I came of political age during an era of "family values." I cast my first vote for president of the United States in 2004, the year so-called values voters helped pass laws banning same-sex marriage in 11 states. In the political language of the time, family values meant opposing gay marriage, opposing abortion, opposing stem cell research, and emphasizing the role of Christianity in American life.
Many politicians publicly position themselves as respectable public servants who put God and the traditional family first — especially after President Bill Clinton's sex scandal in the late '90s. But over the last eight years, we've witnessed a president who showed us what family values really look like, rather than tell us in campaign commercials.
In President Barack Obama and First Lady Michelle Obama, we've witnessed a consistent example of mutual love and respect that's both practical and inspiring. They invited Michelle's mother, Marian Robinson, to live with them in the White House for their daughters' benefit, and they show public displays of affection when many political couples seem more like business partners. They are also relatable. In 2011, the first lady shared her advice for a happy marriage with Oprah:
It has to be a true partnership, and you have to really, really like and respect the person you're married to, because it is a hard road. I mean, that's what I tell young couples. I think you go through that wonderful love stage, but when it gets hard, you need a little bit more.
In March, President Obama said he hopes his respect and admiration for his wife sets a good example for his daughters, Malia and Sasha. He hopes it will help them ignore the pressure of beauty standards put on women: "The fact that they've got a tall, gorgeous mom who has some curves — and that their father appreciates — I think is helpful."
We have watched the Obama daughters grow up before our eyes and have listened to the comments of a proud father along the way. In his farewell address as president, Obama had a message for the girls: "Of all that I have done in my life, I am most proud to be your dad." And in a 2011 Father's Day speech, the president said: "That's what being a parent is all about — those precious moments with our children that fill us with pride and excitement for their future, the chances we have to set an example or offer a piece of advice, the opportunities to just be there and show them that we love them."
Looking at photos of the president and his daughters then and now makes me reflect on the passing of time and my warm relationship with my own dad. Like Obama, he might have more gray hair, but my appreciation for him hasn't changed.
The first family is also a powerful symbol for many in the black community. As Lamar Tyler, founder of BlackAndMarriedWithKids.com, wrote in 2008:
With their historic trip to the Presidency, Barack and Michelle Obama have directly challenged longstanding depictions that have been held outside and inside of the Black community. They've proven what some people failed to realize. Successful Black families do exist and like Public Enemy said, "Don't believe the hype!" The Obamas have been able to put an image of what a successful Black family looks like into the minds of millions if not billions of people across the globe and for that we thank them.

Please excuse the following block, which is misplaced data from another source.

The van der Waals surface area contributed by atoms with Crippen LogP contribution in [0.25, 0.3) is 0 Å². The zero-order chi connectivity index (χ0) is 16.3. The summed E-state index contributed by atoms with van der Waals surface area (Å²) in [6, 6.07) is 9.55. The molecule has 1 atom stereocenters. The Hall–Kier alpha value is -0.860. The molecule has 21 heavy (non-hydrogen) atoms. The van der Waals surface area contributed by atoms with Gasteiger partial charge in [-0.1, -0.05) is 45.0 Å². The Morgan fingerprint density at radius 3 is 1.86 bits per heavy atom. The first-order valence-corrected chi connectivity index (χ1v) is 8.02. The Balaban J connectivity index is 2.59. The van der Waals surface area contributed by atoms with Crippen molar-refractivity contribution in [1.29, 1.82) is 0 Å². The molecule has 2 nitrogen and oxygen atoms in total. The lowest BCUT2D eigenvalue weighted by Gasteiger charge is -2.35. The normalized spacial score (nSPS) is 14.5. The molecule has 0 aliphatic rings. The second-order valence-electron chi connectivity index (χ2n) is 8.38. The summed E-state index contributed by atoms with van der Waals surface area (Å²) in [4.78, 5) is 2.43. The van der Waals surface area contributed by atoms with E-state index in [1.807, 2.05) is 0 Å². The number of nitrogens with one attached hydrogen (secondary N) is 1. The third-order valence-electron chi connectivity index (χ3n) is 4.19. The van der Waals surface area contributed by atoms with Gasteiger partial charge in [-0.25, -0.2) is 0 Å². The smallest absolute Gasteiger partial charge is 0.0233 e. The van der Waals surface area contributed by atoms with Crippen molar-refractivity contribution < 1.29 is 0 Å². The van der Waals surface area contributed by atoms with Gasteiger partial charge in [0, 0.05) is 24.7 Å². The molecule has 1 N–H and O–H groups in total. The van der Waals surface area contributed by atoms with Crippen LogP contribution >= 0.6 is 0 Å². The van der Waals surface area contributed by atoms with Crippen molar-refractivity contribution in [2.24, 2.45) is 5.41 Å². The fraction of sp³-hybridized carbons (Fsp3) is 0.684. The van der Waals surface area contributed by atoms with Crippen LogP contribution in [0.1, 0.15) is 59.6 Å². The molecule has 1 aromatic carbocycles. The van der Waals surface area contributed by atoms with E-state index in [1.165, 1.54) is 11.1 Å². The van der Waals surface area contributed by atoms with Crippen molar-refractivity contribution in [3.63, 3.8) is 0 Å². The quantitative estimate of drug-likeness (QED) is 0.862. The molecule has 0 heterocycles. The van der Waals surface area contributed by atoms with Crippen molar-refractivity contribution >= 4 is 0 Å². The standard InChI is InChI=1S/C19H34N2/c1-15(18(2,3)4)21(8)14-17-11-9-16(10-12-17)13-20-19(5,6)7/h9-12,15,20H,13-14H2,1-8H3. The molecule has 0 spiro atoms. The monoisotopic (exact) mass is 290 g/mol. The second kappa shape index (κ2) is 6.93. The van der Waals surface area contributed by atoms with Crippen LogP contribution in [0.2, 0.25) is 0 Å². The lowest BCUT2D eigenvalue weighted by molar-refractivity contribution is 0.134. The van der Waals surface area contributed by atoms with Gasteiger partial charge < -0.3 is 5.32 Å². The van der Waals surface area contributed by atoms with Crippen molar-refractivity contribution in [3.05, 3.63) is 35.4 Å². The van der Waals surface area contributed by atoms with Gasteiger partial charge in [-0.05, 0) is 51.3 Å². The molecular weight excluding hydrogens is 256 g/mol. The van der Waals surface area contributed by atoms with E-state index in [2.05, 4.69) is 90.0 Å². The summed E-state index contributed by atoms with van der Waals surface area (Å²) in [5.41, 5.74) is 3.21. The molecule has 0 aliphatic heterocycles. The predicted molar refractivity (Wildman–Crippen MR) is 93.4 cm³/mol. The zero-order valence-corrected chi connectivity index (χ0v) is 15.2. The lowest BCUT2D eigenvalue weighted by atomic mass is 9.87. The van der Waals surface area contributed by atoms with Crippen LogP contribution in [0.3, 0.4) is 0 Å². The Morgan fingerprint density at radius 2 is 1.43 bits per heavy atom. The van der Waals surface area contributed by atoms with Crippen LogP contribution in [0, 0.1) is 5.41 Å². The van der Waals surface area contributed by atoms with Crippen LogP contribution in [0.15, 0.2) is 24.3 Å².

It's hard to know yet how great the impact of the first family will be, as Al Sharpton told New York Magazine in October 2015: "When all the smoke clears and Barack Obama's gone, a white president will succeed a black president. We've never been here before. And what will that do emotionally and otherwise in the black community that is already up in arms? When we don't even have the symbolic charge of seeing a black man and woman, two girls, on the news every night?"
Both Barack and Michelle have worked hard to strengthen other American families with initiatives that focus on families and children. With Let's Move!, Michelle Obama put herself and her dance moves out there to encourage parents to make good choices about family health and nutrition. With My Brother's Keeper, a program launched in 2014, the president made efforts to encourage responsible fatherhood and close opportunity gaps faced by young men of color. And with Let Girls Learn, Michelle took the cause global, stressing that girls' education is about more than gender equality: it's essential to economic development. Again, the first couple put family values into action.
As for the old "family values" buzzword and what it represented, times are changing. For the first time, more Americans favor same-sex marriage than oppose it, and thanks to the Supreme Court's 2015 ruling, it appears to be settled law. The debate over abortion is still alive and well, with states implementing restrictions and the future of women's rights uncertain under a President Donald Trump. But on reproductive rights issues, progressives have managed to reframe the debate as a "war on women."
Family values barely came up in the 2016 presidential election, perhaps because the candidates realized voters cared less about the sex lives of their neighbors and more about the economy and international security challenges. We don't hear much about family values anymore, but we have seen them on display in the White House. Thanks to the Obamas, we're moving away from "family values" as a euphemism for anti-gay-marriage and antiabortion politics. I credit them and their actions for reminding us what family values really look like.